verb (used with object), leaf·let·ed or leaf·let·ted, leaf·let·ing or leaf·let·ting.
to distribute leaflets or handbills to or among: Campaign workers leafleted shoppers at the mall.
verb (used without object), leaf·let·ed or leaf·let·ted, leaf·let·ing or leaf·let·ting.
to distribute leaflets.
Origin of leaflet
Dictionary.com Unabridged Based on the Random House Unabridged Dictionary, © Random House, Inc. 2019
a printed and usually folded sheet of paper for distribution, usually free and containing advertising material or information about a political party, charity, etc
any of the subdivisions of a compound leaf such as a fern leaf
(loosely) any small leaf or leaflike part
to distribute printed leaflets (to)they leafleted every flat in the area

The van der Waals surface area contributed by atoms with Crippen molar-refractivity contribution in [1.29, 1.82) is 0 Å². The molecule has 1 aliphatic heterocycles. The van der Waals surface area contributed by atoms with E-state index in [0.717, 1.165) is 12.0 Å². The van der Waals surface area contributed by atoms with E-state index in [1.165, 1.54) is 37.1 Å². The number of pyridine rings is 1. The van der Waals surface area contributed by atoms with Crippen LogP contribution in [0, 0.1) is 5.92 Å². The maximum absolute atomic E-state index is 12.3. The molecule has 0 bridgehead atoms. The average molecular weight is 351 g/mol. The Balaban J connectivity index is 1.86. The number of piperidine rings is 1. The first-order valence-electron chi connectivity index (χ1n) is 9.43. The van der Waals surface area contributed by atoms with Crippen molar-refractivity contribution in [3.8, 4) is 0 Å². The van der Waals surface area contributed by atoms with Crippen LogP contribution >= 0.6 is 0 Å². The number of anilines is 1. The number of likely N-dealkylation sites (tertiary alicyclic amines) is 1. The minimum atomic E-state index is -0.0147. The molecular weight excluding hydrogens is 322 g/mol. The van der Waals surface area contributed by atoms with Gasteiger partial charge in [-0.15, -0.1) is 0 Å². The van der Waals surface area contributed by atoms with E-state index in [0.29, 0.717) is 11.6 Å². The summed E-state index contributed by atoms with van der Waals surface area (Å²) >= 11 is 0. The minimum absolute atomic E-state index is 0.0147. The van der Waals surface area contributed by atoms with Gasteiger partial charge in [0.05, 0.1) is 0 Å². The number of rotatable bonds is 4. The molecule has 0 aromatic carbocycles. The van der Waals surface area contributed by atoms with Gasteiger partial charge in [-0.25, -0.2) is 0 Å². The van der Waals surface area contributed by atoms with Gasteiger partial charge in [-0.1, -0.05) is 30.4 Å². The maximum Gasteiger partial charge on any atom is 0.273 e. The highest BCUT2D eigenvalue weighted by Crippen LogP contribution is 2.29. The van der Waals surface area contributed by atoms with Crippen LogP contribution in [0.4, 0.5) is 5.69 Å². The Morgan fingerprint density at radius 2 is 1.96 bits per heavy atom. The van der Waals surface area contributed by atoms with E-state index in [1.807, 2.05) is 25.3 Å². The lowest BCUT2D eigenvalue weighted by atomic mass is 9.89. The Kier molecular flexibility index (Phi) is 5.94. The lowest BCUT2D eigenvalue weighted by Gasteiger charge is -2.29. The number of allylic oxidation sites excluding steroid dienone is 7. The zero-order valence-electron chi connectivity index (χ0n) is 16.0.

Collins English Dictionary - Complete & Unabridged 2012 Digital Edition © William Collins Sons & Co. Ltd. 1979, 1986 © HarperCollins Publishers 1998, 2000, 2003, 2005, 2006, 2007, 2009, 2012
1787 as a term in botany; 1867 as a term in printing and publication; diminutive of leaf (n.)
A newspaperman asked the British authorities for a copy of the leaflets distributed in Germany by British airplanes. According to the London Daily Herald, his request was refused with the following answer: "Copies are not given out, as they might fall into enemy hands." ["The Living Age" magazine, Sept. 1939-Feb. 1940]
Online Etymology Dictionary, © 2010 Douglas Harper
A small leaf or leaflike part, especially one of the blades or divisions of a compound leaf.
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